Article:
Becketwood Cooperative
An Active, Independent 55+ Community of Owners in Minneapolis

Gulls and Crows as Signs of Spring

Ongoing Series:  Real Life on the North Shore

by Jane Johnson, Becketwood Member

I’ll be honest—for most of my life I hadn’t given gulls and crows much thought. I’m more of a colorful warbler kind of girl. However, after we moved to the North Shore in retirement, I became more aware of both. Crows and gulls are harbingers of spring.

A few years ago, a neighbor of mine commented in a cheery voice around the end of February, “spring is coming—the crows are back!” What? I looked around and saw heaps of snow everywhere. We had March yet to come—not my favorite month, with its dirty snow and harsh wind. I thought she was being overly optimistic. I didn’t even know that the crows had left. Now I know they do. They probably don’t go far—maybe from the North Shore down to south Minneapolis, where we see them congregating in the fall and winter near Becketwood. In Tofte last fall, Ken and I counted flocks of hundreds of crows at a time flying south. We know crows are among the most intelligent of birds, and we wondered what that meant about the coming winter. We brought in more firewood. And truth to tell, although we have ravens all winter, we didn’t see more than one or two crows until the end of February.

Migrating Crows - Photo courtesy of Pexels

About the same time that the crows returned, I started to see gulls again. We live not far from the Cook County garbage transfer and recycling site. In the summer we see gulls all day long making the circuit from down on the shore up to this site. They supplement their Lake Superior diet with garbage. I do bird counts on our walks. The gull numbers in summer can be 30 plus. By Christmas, there are none. I saw the first gulls again this year on March 2.

Last summer, I went to a presentation by renowned Minnesota birder, Bob Janssen. Apparently, when he was teaching ornithology, to call a bird a “seagull” was an automatic fail in the class—same as if you called a goldfinch a “canary.” Gulls are specific species. Here, most are ring-billed and herring gulls, although last spring I was lucky enough to see a Bonaparte’s gull.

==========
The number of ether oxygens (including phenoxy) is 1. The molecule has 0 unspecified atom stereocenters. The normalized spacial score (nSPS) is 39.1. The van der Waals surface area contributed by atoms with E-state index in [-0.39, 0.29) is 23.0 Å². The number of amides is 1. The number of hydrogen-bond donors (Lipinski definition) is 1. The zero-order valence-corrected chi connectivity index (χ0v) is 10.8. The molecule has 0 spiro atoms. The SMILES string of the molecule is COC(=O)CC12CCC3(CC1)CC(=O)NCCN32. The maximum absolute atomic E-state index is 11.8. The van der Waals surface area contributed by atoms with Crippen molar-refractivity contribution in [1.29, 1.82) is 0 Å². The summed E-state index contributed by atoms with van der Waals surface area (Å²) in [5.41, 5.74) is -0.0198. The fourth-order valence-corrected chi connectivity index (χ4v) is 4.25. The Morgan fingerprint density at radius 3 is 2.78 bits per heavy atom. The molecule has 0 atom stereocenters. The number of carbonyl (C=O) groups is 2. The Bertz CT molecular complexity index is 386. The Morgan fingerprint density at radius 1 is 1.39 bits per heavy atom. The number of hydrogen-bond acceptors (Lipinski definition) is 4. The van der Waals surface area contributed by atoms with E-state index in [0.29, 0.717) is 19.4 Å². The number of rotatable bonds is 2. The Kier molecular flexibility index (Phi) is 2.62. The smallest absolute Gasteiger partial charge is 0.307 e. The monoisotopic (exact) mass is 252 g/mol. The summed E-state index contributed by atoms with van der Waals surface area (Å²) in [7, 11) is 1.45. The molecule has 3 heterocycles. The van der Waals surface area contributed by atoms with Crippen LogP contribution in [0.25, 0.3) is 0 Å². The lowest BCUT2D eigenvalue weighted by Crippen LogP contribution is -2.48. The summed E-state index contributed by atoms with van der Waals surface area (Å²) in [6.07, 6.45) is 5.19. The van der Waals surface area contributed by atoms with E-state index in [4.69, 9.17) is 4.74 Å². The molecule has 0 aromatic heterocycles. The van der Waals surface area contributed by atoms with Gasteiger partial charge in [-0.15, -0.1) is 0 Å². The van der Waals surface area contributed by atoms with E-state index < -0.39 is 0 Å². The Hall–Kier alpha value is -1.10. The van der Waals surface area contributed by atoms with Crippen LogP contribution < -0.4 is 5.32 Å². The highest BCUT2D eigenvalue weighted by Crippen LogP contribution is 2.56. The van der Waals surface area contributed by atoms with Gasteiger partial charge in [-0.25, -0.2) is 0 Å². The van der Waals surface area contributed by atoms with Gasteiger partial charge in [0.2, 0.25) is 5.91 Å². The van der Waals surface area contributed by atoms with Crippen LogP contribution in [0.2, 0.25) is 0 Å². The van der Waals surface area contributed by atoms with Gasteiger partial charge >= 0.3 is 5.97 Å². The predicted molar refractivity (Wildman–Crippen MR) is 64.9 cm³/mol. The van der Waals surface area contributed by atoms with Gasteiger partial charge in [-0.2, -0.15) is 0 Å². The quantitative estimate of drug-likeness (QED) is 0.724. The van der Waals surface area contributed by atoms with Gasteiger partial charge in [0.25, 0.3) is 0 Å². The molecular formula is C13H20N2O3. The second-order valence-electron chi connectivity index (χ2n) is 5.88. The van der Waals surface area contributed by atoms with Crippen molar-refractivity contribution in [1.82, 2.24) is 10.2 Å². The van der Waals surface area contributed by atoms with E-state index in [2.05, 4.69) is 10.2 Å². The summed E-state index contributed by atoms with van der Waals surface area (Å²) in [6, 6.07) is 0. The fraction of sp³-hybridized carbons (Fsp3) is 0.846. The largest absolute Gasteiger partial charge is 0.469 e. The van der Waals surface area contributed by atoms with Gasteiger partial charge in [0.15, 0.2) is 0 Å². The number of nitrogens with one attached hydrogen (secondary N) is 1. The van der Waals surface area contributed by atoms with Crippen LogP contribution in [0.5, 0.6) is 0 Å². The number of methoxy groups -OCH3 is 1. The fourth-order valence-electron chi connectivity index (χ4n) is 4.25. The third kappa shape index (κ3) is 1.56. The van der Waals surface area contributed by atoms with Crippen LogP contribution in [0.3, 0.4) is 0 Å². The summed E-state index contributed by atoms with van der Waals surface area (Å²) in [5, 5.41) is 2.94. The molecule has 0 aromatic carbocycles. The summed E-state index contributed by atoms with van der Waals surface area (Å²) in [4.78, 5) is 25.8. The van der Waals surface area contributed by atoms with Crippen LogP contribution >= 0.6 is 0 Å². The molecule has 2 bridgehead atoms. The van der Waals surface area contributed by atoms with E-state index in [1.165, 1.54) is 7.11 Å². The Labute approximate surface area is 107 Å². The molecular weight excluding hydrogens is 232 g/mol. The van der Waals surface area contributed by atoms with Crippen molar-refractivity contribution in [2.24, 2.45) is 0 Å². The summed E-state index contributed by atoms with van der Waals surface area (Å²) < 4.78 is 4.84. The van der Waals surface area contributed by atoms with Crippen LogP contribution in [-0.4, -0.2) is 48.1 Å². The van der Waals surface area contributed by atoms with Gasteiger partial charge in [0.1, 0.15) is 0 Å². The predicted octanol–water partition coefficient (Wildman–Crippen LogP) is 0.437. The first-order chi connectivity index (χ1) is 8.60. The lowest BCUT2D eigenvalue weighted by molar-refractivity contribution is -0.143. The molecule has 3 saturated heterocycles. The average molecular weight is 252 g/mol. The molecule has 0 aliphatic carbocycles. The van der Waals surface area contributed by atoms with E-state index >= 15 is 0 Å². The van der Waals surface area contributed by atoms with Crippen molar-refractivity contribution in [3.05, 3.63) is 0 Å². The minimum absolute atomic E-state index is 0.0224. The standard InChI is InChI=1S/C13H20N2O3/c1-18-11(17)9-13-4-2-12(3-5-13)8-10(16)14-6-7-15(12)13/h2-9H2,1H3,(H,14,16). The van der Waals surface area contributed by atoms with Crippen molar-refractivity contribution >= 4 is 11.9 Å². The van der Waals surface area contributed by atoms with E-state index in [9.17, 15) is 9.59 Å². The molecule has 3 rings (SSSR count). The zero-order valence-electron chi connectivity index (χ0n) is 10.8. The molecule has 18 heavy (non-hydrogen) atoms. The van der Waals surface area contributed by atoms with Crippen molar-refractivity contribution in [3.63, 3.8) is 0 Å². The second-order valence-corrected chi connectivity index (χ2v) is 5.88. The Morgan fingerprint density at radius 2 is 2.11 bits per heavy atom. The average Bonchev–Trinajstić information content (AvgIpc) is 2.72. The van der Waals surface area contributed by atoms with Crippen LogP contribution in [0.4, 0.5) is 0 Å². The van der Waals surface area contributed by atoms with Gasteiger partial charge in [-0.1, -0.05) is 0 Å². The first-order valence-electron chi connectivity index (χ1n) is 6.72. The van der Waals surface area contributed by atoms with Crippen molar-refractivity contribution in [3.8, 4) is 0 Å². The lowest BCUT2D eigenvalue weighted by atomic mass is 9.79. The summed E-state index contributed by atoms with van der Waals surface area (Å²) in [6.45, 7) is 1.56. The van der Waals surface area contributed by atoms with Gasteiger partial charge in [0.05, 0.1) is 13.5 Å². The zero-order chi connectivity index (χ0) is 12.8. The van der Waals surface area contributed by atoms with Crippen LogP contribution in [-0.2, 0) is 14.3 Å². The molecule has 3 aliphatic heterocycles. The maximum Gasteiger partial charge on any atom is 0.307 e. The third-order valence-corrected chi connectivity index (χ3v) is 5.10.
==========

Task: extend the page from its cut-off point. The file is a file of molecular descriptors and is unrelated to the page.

Bonapartes Gull - Photo courtesy of Ocean Treasures Memorial Library

Last year, spring came early. By April 9th, 2017, we had seen gold-crowned kinglets, fox sparrows, flickers, woodcocks, merlins, song sparrows and mourning cloak butterflies.

Milbert's Tortoiseshell - Photo courtesy of Prairie Haven

This winter the crows called it right. As late as April 8 we woke up to minus 2 degrees, and there was a blizzard on the horizon. As I finish writing this, it’s April 20th. Very few spring migrants are back in Tofte. I’ve seen one turkey vulture, two robins, five juncoes and a beautiful male sapsucker. On our walk today we saw our first butterflies—I think they were Milbert’s Tortoiseshells, which are one of the earliest butterflies in our area. As I do bird counts and enter them in the eBird website, I’m documenting spring in the Northland. Each day as I go out the door, I feel like a child on Christmas—looking forward to the next gift!

Yellow-bellied Sapsucker - photo Ken Johnson

People often ask us what we do up north all winter: well, I’ll tell you - we count crows and appreciate every sign of spring.

Downy Woodpecker - photo Ken Johnson


Leave a Reply

  • Susan DeVries May 10, 2018, 1:53 pm

    Thank you for making winter on the North Shore come alive for the reader. Chris and I love going to Bluefin Bay in the winter.

  • Naomi Jackson May 17, 2018, 8:54 pm

    Thank you for a great article. On the other end of the crow flyway, I’ve spent the winter enjoying crow antics and activities. As the sun goes down, I’ll watch them fly over, all headed in the same direction. Sometimes I see hundreds roosting in leafless trees along the river between Lake St and Franklin.